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HOME > ON THE BOOKSHELF > July-August 2012 > Bookshelf Detail


Silicones and Their Uses, by Rob Roy McGregor

Kirtley F. Mather

Vol. 42, No. 2 (APRIL 1954)

SILICONES AND THEIR USES, by Rob Roy McGregor; xv + 302 pages; 33 tables, 20 figs.; $6.00; McGraw-Hill, 1954.

No better illustration of the creative power of science could be found than that supplied by the diversified class of synthetic materials known as silicones. In the last ten years these new oils, resins, and rubbers have suddenly emerged from academic laboratories to become the center of interest in many an industrial research laboratory and to find unexpected application in an astonishingly wide variety of commercial products. The very multiplicity of forms and uses makes it difficult for those not specializing in silicon chemistry, or well-informed concerning high polymers, to get an understanding of what is meant when the word “silicone” is used. This extremely interesting book meets a very real need.

McGregor is an Administrative Fellow of the Mellon Institute. He has been assisted in the preparation of the book by many chemists with whom he has been associated either in that institution or in the laboratories of the Dow Corning Corporation, as well as by several other experts in this field. The book is not intended primarily for chemists—the recently published treatises by Rochow and Post are their meat—but is an extremely valuable manual for those concerned with the use of silicones in practical ways, as well as for the general reader alert to the new developments in science and industry. The chapter on the history of silicones is an especially significant illustration of the ways in which science has become the servant of mankind.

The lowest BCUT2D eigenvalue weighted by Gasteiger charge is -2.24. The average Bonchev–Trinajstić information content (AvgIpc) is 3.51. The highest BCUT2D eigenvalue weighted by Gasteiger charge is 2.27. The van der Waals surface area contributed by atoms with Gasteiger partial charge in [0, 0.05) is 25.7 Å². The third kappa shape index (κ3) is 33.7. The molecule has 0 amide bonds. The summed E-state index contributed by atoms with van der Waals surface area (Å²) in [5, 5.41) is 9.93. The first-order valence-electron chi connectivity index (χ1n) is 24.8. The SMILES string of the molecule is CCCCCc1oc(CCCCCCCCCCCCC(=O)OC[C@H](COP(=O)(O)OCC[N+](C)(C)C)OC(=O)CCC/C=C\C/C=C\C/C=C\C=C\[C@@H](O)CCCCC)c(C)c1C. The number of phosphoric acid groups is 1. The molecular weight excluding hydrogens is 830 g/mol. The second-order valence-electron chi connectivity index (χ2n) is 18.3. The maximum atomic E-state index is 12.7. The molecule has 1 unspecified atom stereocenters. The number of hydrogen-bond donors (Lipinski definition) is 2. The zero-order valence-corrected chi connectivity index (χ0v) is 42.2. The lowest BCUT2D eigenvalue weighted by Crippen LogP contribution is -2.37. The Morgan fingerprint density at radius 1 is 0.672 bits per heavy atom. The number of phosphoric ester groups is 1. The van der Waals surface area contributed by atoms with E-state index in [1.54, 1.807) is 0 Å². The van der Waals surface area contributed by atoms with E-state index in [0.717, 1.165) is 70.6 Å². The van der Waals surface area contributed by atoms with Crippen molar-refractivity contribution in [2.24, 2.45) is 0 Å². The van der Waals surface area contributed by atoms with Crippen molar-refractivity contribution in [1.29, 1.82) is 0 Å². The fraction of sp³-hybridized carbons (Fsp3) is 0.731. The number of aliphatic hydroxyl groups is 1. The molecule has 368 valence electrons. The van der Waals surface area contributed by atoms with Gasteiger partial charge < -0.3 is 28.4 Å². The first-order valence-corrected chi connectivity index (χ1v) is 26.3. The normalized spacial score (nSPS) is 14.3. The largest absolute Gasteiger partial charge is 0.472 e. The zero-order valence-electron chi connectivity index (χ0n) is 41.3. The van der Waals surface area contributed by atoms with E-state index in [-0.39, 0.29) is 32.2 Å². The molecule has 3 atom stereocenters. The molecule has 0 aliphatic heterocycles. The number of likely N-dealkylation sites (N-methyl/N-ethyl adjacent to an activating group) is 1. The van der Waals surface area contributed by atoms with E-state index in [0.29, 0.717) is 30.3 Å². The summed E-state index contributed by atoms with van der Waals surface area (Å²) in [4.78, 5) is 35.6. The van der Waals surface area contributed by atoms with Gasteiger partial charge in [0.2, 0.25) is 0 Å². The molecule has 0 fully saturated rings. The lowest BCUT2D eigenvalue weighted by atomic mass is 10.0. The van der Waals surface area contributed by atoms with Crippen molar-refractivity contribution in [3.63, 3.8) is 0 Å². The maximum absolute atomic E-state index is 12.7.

Kirtley F. Mather (1888–1978), the first editor of American Scientist's Scientists' Bookshelf, was a geologist and professor at Harvard University. He served as president of AAAS in the 1950s, during which time he also spoke out against the McCarthy-era inquisitions. This was not the first time Mather had advocated for freedom of expression: In the 1930s, he refused to take a "teachers' oath" proposed by the Massachusetts state legislature. In a 1996 biographical sketch of Mather for GSA Today, Kennard B. Bork notes, "Mather was happy to pledge allegiance to the federal government when he was inducted into the U.S. Army, but he rebelled against state fealty oaths for faculty members at private universities." Among Mather's books are The Earth Beneath Us (1964) and, with coauthor Dorothy Hewitt, Adult Education: A Dynamic for Democracy (1937). Bork's 1994 biography of Mather is titled Cracking Rocks and Defending Democracy.

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